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Reversing climate change, reducing food waste

Mandate for Climate Change for Tamworth
Mandate for Climate Change for Tamworth
Mandate for Climate Change for Tamworth
Mandate for Climate Change for Tamworth
Sustainable North West committee member Col Easton began the forum, 'A Mandate for Climate Change for Tamworth', with the question "What can I do in all aspects of my life to reverse climate change?"
The forum, attended by more than 60 people, is the latest in Sustainable North West's community events that include Sustainability Expo, Open House, 100 Mile Dinners, and Youth Enviro Race. It aimed to share ideas with business, government, communities, and individuals about the urgency to increase action on climate change.
The catalyst for the event was the book. 'Drawdown' by Paul Hawken, which brings together the expertise of 70 students and scholars from 22 countries to list 100 climate solutions with the greatest potential to reduce carbon in the atmosphere. The solutions were then peer reviewed by a 120-person Advisory Board.
Ranked number three in the Drawdown list is Food Waste, from food rotting on farms, or spoiling during storage or transport, to retailers rejecting imperfect produce, and consumers buying too much food, throwing out food past its use-by date, or not using leftovers.
The Australian Government has committed to halving food waste by 2030 and launched the first ever National Food Waste Strategy at a National Food Waste Summit this month.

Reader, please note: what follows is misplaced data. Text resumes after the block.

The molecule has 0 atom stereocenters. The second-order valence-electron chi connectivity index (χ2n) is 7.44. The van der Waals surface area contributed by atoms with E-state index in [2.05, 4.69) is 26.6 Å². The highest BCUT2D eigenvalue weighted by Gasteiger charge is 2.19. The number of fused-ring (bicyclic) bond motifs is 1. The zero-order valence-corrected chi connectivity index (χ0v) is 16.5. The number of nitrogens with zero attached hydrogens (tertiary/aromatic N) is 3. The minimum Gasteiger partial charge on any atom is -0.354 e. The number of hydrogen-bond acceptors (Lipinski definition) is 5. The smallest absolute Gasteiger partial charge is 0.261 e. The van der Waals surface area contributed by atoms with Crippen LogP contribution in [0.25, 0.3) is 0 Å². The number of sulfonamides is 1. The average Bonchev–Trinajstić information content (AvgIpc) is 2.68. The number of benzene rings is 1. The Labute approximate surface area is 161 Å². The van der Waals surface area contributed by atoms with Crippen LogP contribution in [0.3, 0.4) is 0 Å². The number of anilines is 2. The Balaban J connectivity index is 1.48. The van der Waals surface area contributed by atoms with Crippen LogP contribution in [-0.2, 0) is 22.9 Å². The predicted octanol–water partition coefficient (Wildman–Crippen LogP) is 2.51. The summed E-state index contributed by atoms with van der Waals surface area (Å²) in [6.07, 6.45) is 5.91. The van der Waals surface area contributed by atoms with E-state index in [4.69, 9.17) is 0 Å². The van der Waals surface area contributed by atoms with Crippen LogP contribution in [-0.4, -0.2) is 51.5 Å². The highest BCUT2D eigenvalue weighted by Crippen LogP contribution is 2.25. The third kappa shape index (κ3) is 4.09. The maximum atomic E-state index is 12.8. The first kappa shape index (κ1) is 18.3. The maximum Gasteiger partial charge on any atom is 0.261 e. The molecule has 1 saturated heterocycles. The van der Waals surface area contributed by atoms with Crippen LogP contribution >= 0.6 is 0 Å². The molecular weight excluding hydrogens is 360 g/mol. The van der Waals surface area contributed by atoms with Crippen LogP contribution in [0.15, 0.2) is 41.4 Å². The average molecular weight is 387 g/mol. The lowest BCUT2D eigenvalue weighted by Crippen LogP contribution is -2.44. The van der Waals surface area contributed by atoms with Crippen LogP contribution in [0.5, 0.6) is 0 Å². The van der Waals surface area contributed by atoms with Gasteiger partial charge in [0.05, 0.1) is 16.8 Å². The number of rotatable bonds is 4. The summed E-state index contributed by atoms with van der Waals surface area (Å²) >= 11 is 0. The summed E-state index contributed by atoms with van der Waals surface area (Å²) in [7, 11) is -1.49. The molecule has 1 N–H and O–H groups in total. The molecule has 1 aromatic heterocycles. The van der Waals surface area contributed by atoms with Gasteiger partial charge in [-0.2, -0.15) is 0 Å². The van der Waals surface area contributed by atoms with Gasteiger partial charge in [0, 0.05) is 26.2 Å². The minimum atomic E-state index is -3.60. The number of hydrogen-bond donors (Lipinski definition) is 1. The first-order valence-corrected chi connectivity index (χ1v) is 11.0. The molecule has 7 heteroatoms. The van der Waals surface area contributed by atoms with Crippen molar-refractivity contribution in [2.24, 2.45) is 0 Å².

One of four guest speakers, Matt Hollis, Tamworth Regional Council Senior Waste Manager, said of the 18,000 tonne of annual curbside waste in Tamworth, 6,000-7,000 tonne is food waste, equivalent to about 300kg per person per year. "We love buying stuff and throwing it away," Matt said. "Reducing the amount of waste in your red bin comes down to choices you are making personally."
Tamworth Regional Council's Waste Management Information includes the following suggestions to reduce food waste:
- recycle food scraps in compost or a worm farm
- feeding appropriate food waste to pets (dogs, chickens, pigs)
- share excess produce or food with friends and family 
Add to that:
- using shopping lists to buy what you need
- using leftovers in school and work packed lunches
- freezing excess food
- grow your own herbs and vegetables to have on hand, preserve, and freeze
Other food themes in the top 100 are shifting to a diet rich in plants, restoring abandoned farmland, increasing numbers of clean fuel cookstoves, multistrata agroforesty, improved rice cultivation, silvopasture, regenerative agriculture, conservation agriculture, nutrient management, tree intercropping, composting, biochar, tropical staple trees, managed grazing, and farmland irrigation.
Drawdown states, '...food production can capture carbon as a means to increase fertility, soil health, water availability, yields, and ultimately nutrition and food security.'

Megan Trousdale
Megan Trousdale


1 Response


March 09, 2019

It’s good to see people reverting to what their grandparents had to do to survive. There is by far too much waste in this throw away society. It is so good to see people leading by example. It will bring us all closer together.

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